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Presidents and the Institutionalization of Thanksgiving

1939 Thanksgiving Day Proclamation issued by Franklin D. Roosevelt.

1939 Thanksgiving Day Proclamation issued by Franklin D. Roosevelt. Photo Courtesy of the FDR Library, PD.

How have Presidents institutionalized Thanksgiving? There are three critical moments in the development of Thanksgiving as a formalized, national holiday. Not surprisingly, they center around three of the most studied presidents: George Washington, Abraham Lincoln, and Franklin Roosevelt.

At the request of Congress, Washington issued the first Thanksgiving Day proclamation on October 3rd, 1789:

“Now therefore I do recommend and assign Thursday the 26th day of November next to be devoted by the People of these States to the service of that great and glorious Being, who is the beneficent Author of all the good that was, that is, or that will be.”

His statement is indicative of the both the character and structure of the holiday in early American history. Thanksgiving was--as it is today--a day of thanks; but specifically, it was an expression of gratitude toward “that great and glorious Being.” This first presidential thanksgiving took place on the last Thursday in November--a precedent that the next fourteen presidents would only loosely follow.

Nearly 75 years later, Lincoln, at the urging of a newspaper editor Sarah Josepha Hale, would issue another Thanksgiving Proclamation, which nationalized the holiday. The statement, which was written by Secretary of State William Seward, called upon Americans in the midst of civil war to remember the gifts they daily received:

No human counsel hath devised nor hath any mortal hand worked out these great things. They are the gracious gifts of the Most High God, who, while dealing with us in anger for our sins, hath nevertheless remembered mercy. It has seemed to me fit and proper that they should be solemnly, reverently and gratefully acknowledged as with one heart and one voice by the whole American People.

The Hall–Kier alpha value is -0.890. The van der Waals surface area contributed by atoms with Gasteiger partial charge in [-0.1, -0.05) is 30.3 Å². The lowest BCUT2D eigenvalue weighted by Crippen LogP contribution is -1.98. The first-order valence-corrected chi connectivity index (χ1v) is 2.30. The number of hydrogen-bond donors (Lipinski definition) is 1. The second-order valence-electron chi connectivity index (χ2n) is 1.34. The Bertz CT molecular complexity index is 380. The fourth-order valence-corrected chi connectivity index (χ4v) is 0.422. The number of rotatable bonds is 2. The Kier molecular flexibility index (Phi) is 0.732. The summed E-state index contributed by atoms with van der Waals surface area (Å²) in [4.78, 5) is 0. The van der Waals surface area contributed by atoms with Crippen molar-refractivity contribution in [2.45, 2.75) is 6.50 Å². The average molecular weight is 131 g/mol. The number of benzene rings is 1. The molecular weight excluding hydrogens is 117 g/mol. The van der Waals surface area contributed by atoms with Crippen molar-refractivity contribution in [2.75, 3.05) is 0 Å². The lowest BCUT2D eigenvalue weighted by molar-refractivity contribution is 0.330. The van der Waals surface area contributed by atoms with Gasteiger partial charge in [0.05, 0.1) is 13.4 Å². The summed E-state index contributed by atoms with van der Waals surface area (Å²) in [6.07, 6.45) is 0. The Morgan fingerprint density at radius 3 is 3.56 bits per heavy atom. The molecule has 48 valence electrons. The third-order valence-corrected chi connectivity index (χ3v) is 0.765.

Between 1789 and 1863, states issued their own thanksgiving proclamations, and dates of the holiday varied. After Lincoln, Thanksgiving became an annual presidential responsibility, which charged future presidents to proclaim the last Thursday of November a holiday.

That precedent held for another 75 years, until FDR faced a crisis of calendar in 1939. In that year, there were five, not four, Thursdays in November--which, if Roosevelt had followed tradition, would have shortened the Christmas shopping season (retailers considered Christmas advertising prior to Thanksgiving improper). Fred Lazarus Jr. of Federated Department Stores successfully lobbied Roosevelt to move Thanksgiving to the fourth Thursday in November in order to lengthen the Christmas shopping season in years in which November had five Thursdays. The executive move angered a number of states enough that in some places two Thanksgivings were celebrated. In 1941, Congress passed and Roosevelt signed into law a joint resolution making the fourth Thursday in November “a legal public holiday to all intents and purposes and in the same manner as” Christmas, New Years, and the Fourth of July.

So, with the tip of the presidential signing pen, Thanksgiving Day has gone from an informal religious celebration, to a national holiday that marks the beginning of the holiday shopping season.

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